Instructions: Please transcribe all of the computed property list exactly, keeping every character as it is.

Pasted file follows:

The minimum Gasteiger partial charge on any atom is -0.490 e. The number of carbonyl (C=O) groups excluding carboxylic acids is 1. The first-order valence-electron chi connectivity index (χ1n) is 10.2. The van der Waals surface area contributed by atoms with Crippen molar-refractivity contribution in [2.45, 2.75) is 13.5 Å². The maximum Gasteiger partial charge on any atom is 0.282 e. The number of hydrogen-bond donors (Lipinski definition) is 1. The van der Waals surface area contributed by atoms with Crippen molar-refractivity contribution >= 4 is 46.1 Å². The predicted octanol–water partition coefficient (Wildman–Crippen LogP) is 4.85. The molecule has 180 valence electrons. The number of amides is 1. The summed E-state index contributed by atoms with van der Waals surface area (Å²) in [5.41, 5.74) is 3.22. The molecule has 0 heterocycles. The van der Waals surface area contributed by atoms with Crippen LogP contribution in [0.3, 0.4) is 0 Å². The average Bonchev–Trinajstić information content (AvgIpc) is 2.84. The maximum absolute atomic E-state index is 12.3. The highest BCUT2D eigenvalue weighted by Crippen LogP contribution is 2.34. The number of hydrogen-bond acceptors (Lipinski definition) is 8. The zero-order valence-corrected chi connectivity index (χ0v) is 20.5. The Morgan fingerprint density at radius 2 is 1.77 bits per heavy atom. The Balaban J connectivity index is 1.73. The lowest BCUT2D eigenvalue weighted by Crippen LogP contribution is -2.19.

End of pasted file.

The minimum Gasteiger partial charge on any atom is -0.490 e. The number of carbonyl (C=O) groups excluding carboxylic acids is 1. The first-order valence-electron chi connectivity index (χ1n) is 10.2. The van der Waals surface area contributed by atoms with Crippen molar-refractivity contribution in [2.45, 2.75) is 13.5 Å². The maximum Gasteiger partial charge on any atom is 0.282 e. The number of hydrogen-bond donors (Lipinski definition) is 1. The van der Waals surface area contributed by atoms with Crippen molar-refractivity contribution >= 4 is 46.1 Å². The predicted octanol–water partition coefficient (Wildman–Crippen LogP) is 4.85. The molecule has 180 valence electrons. The number of amides is 1. The summed E-state index contributed by atoms with van der Waals surface area (Å²) in [5.41, 5.74) is 3.22. The molecule has 0 heterocycles. The van der Waals surface area contributed by atoms with Crippen LogP contribution in [0.3, 0.4) is 0 Å². The average Bonchev–Trinajstić information content (AvgIpc) is 2.84. The maximum absolute atomic E-state index is 12.3. The highest BCUT2D eigenvalue weighted by Crippen LogP contribution is 2.34. The number of hydrogen-bond acceptors (Lipinski definition) is 8. The zero-order valence-corrected chi connectivity index (χ0v) is 20.5. The Morgan fingerprint density at radius 2 is 1.77 bits per heavy atom. The Balaban J connectivity index is 1.73. The lowest BCUT2D eigenvalue weighted by Crippen LogP contribution is -2.19.